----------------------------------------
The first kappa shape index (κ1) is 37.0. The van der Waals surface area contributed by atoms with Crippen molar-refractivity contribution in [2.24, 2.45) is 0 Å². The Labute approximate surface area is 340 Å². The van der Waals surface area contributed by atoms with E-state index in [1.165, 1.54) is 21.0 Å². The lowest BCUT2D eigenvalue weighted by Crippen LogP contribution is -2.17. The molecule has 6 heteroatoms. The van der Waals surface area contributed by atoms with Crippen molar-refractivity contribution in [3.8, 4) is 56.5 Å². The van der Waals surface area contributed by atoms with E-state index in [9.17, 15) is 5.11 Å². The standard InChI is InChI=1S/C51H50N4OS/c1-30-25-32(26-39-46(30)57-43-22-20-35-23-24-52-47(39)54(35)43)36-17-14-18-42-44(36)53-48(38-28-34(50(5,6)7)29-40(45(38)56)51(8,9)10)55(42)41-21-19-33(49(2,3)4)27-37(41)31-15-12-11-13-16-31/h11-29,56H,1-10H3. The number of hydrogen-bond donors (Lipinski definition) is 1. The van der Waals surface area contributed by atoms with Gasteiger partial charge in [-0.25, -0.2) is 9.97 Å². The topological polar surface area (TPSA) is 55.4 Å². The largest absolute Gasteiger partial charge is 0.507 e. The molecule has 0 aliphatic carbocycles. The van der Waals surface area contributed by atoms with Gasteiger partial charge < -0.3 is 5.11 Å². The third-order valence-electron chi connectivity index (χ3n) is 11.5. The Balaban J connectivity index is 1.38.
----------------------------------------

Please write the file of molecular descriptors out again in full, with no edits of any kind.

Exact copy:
The first kappa shape index (κ1) is 37.0. The van der Waals surface area contributed by atoms with Crippen molar-refractivity contribution in [2.24, 2.45) is 0 Å². The Labute approximate surface area is 340 Å². The van der Waals surface area contributed by atoms with E-state index in [1.165, 1.54) is 21.0 Å². The lowest BCUT2D eigenvalue weighted by Crippen LogP contribution is -2.17. The molecule has 6 heteroatoms. The van der Waals surface area contributed by atoms with Crippen molar-refractivity contribution in [3.8, 4) is 56.5 Å². The van der Waals surface area contributed by atoms with E-state index in [9.17, 15) is 5.11 Å². The standard InChI is InChI=1S/C51H50N4OS/c1-30-25-32(26-39-46(30)57-43-22-20-35-23-24-52-47(39)54(35)43)36-17-14-18-42-44(36)53-48(38-28-34(50(5,6)7)29-40(45(38)56)51(8,9)10)55(42)41-21-19-33(49(2,3)4)27-37(41)31-15-12-11-13-16-31/h11-29,56H,1-10H3. The number of hydrogen-bond donors (Lipinski definition) is 1. The van der Waals surface area contributed by atoms with Gasteiger partial charge in [-0.25, -0.2) is 9.97 Å². The topological polar surface area (TPSA) is 55.4 Å². The largest absolute Gasteiger partial charge is 0.507 e. The molecule has 0 aliphatic carbocycles. The van der Waals surface area contributed by atoms with Gasteiger partial charge < -0.3 is 5.11 Å². The third-order valence-electron chi connectivity index (χ3n) is 11.5. The Balaban J connectivity index is 1.38.